Case Study: 3D Printing Makes Die-Cutting and Bending Tool 20% Cheaper

BorgiForm, a young, innovative family business headquartered in the heart of eastern Westphalia (Germany), focuses its business literally “shaping” ideas. Dirk Kriegel, Managing Director, introduced 3D printing technology a while ago. Additive manufacturing simplifies the company’s work and isused in the development of die-cutting and bending tools as well as in automated manufacturing. The main benefits include considerable cost reduction in the areas of automation and measurement technology as well as simplified cost calculation in tool manufacturing.

“Shaping” means that the customer’s ideas are converted into 3D data by a CAD tool, so they can subsequently be produced by a 3D printer. Production is executed by the German RepRap 3D printers: x350Pro and x400.

This new manufacturing process allows for the production of cost-effective plastic parts for use in product development, prototyping, model and mold construction, as well as architecture and design.

Kriegel is a master precision machinist working in the area of die-cutting and bending tool production for the automotive industry. One of his tasks is the technical evaluation of newly requested die-cutting and bending parts. 3D printing a copy of the intended product for technical and business calculations has turned out to be very helpful for the company. Since a supplier of these 3D printed parts was needed who was familiar with the industry, Kriegel decided to start his own small manufacturing company. More and more companies became aware of this profitable service, and today, BorgiForm's customers include gauge manufacturers and many others in the plastics and furniture industries.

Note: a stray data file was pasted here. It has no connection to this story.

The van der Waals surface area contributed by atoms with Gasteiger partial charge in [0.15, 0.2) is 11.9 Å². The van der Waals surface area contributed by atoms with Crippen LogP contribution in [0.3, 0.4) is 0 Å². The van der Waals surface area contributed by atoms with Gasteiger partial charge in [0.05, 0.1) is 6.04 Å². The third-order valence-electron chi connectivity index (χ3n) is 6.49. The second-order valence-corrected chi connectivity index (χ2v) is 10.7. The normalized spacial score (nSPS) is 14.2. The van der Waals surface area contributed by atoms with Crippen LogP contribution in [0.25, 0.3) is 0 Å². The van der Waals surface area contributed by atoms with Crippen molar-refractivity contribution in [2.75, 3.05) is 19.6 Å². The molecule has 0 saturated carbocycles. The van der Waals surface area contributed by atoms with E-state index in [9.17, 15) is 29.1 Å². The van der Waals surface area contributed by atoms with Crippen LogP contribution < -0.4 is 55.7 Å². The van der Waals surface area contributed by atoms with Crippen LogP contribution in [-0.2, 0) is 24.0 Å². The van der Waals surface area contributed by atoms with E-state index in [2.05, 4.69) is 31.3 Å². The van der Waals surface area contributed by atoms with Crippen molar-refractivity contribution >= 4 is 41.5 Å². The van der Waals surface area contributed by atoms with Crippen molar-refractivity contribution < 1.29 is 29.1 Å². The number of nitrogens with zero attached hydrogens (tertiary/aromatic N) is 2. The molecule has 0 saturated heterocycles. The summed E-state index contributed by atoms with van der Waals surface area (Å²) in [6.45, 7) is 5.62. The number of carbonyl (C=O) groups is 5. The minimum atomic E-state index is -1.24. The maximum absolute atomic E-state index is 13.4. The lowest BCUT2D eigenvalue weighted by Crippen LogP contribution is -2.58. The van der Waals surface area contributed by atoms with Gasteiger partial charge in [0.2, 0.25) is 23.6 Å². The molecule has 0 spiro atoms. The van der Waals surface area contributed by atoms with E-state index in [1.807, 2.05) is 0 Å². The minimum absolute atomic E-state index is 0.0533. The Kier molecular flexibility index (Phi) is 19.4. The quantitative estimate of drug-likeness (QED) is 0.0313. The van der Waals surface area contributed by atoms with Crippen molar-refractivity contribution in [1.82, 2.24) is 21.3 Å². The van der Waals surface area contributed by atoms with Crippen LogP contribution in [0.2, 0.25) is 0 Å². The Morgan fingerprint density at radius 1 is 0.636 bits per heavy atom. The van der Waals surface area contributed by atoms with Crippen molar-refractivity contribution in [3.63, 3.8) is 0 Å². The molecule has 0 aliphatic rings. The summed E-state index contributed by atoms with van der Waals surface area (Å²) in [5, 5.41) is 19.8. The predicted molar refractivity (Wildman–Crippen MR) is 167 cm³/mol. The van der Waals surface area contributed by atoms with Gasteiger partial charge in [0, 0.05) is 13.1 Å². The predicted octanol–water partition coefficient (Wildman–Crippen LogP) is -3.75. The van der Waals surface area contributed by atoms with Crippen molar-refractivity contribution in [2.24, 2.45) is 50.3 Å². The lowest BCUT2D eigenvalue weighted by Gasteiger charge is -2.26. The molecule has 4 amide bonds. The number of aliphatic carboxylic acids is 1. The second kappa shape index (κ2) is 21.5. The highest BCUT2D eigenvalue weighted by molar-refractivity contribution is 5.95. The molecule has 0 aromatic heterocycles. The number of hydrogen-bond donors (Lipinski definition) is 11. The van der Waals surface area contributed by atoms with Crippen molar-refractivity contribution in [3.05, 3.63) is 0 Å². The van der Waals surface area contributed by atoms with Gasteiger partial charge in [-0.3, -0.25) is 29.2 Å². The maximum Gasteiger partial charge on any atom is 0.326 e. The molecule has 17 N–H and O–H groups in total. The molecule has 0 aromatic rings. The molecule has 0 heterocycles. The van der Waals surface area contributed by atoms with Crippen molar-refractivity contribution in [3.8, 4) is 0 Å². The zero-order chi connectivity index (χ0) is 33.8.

Kriegel has been excited about 3D printing technology from day 1. “By recognizing and correctly evaluating issues before production, and using the parts in the area of measuring, total project costs can easily be reduced by around 20%. Compared to the savings, the cost of 3D printing the part can be considered very minor,” explained Kriegel. He elaborates on proactively identifying issues. “CAD data on a computer doesn’t provide an accurate feel for the size and scope of the part to be produced. For all practical purposes, it is much easier to identify and evaluate potential issues with the final product on a full-scale 3D printed part, which also saves cost. In addition, 3D printed parts can be used as preset models in measurement engineering. Optimizing measurement routines using a 3D printed part allows for streamlining of measurement programs before the actual part is available. Again, this leads to a potential reduction of personnel and equipment cost.”

So far, PLA and ABS have been the types of material predominantly used, but many other materials are also available. These include PS, PVA, TPU 93, Carbon 20, Laywood, Laybrick, PP, Bendlay, SoftPLA, and Smart ABS. In general, the choice is based on the client’s requirements. In order to obtain flawless printing results with these materials (also called filaments in 3D printing terminology), following the manufacturer’s specifications is crucial.

BorgiForm ended up choosing German RepRap’s system, since this German manufacturer allows direct contact. “We felt like we were getting excellent guidance. The short distance to their facility isvery helpful, especially with technical issues. Another reason for choosing German RepRap’s machines was their robust construction capacity: the printers were developed using industrial specifications, and that is important. Also a plus is being able to fix technical issues ourselves with some guidance from the manufacturer. This ultimately saves time,” said Kriegel.

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